Does Early Response to Intravenous Glucocorticoids Predict the Final Outcome in Patients With Moderate-To-Severe and Active Graves' Orbitopathy? | oneGRAVESvoice

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Scientific Articles

Does Early Response to Intravenous Glucocorticoids Predict the Final Outcome in Patients With Moderate-To-Severe and Active Graves’ Orbitopathy?

key information

source: Journal of Endocrinological Investigation

year: 2017

authors: Bartalena L, Veronesi G, Krassas GE, Wiersinga WM, Marcocci C, Marinò M, Salvi M, Daumerie C, Bournaud C, Stahl M, Sassi L, Azzolini C, Boboridis KG, Mourits MP, Soeters MR, Baldeschi L, Nardi M, Currò N, Boschi A, Bernard M, von Arx G, Perros P, Kahaly GJ

summary/abstract:

Purpose:
Intravenous glucocorticoids (ivGCs) given as 12-weekly infusions are the first-line treatment for moderate-to-severe and active Graves’ orbitopathy (GO), but they are not always effective. In this study, we evaluated whether response at 6 weeks correlated with outcomes at 12 (end of intervention) and 24 (follow-up) weeks, particularly in patients initially unresponsive.

Methods:
Our database (Bartalena et al. J Clin Endocrinol Metab 97:4454-4463, 10), comprising 159 patients given three different cumulative doses of methylprednisolone (2.25, 4.98, 7.47 g) was analyzed, pooling data for analyses. Responses at 6 weeks were compared with those at 12 and 24 weeks using three outcomes: overall ophthalmic involvement [composite index (CI)]; quality of life (QoL); Clinical Activity Score (CAS). Responses were classified as “Improved”, “Unchanged”, “Deteriorated”, compared to baseline.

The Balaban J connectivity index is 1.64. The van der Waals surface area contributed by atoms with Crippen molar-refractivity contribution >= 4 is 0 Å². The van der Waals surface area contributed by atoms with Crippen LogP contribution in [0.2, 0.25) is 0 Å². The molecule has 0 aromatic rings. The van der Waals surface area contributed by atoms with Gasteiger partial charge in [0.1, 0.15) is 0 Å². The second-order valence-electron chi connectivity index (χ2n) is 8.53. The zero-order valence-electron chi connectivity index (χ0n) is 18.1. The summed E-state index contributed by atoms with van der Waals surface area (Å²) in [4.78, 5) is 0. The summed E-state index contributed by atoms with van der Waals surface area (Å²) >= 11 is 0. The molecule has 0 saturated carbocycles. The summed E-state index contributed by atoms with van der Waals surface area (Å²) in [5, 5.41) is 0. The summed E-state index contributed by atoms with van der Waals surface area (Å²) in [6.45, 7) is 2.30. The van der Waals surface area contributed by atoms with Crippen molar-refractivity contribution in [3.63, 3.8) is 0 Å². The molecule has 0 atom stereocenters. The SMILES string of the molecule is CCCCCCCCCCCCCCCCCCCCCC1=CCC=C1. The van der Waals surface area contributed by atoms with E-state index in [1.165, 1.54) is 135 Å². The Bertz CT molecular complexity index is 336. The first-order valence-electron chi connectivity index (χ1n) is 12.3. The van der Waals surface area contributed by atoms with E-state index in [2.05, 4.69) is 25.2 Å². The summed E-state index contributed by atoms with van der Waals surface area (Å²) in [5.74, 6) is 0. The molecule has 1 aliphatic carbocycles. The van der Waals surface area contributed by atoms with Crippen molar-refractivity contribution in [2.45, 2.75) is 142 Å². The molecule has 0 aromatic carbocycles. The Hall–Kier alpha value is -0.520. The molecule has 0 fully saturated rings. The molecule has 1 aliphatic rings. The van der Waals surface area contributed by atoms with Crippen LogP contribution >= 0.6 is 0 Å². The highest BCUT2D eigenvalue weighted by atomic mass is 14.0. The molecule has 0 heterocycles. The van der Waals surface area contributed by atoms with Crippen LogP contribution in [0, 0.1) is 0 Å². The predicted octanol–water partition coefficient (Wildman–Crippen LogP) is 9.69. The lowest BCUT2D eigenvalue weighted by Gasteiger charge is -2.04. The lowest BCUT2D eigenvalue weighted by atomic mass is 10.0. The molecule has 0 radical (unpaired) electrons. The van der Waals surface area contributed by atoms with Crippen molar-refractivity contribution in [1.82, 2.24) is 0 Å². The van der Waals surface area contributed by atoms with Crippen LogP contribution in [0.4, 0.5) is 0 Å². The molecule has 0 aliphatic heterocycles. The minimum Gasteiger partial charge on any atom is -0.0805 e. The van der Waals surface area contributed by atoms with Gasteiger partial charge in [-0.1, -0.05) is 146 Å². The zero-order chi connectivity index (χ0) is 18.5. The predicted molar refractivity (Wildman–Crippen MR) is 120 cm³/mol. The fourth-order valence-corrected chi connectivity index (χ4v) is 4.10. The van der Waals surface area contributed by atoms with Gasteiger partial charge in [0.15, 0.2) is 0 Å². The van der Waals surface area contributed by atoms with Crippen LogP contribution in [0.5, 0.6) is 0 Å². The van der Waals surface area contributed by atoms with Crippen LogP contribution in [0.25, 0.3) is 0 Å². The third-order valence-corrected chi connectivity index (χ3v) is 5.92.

Results:
Deteriorated patients at 6 weeks for CI (n = 8) remained in the same category at 12 weeks and 7/8 at 24 weeks. Improved patients at 6 weeks for CI (n = 51) remained in the same category in 63% and 53% of cases at 12 and 24 weeks, respectively. Unchanged patients at 6 weeks (n = 100) eventually improved in 28% of cases (CI), 58% (CAS), 32% (QoL). There was no glucocorticoid dose-dependent difference in the influence of early response on later outcomes.

Conclusions:
Patients who deteriorate at 6 weeks after ivGCs are unlikely to benefit from continuing ivGCs. Patients unresponsive at 6 weeks still have a significant possibility of improvement later. Accordingly, they may continue ivGC treatment, or, alternatively, possibly stop ivGCs and be switched to a second-line treatment.

organization: University of Insubria, Italy; IASIO Medical Center, Greece; University of Amsterdam,The Netherlands; University of Pisa, Italy; University of Milan, Italy; Catholic University of Louvain, Belgium; Lyon 1 University, France; University Clinic of Internal Medicine, Switzerland; AHEPA Hospital, Greece; Admedico Orbital Center, Switzerland; Newcastle upon Tyne Hospitals NHS Trust, UK

DOI: 10.1007/s40618-017-0608-z

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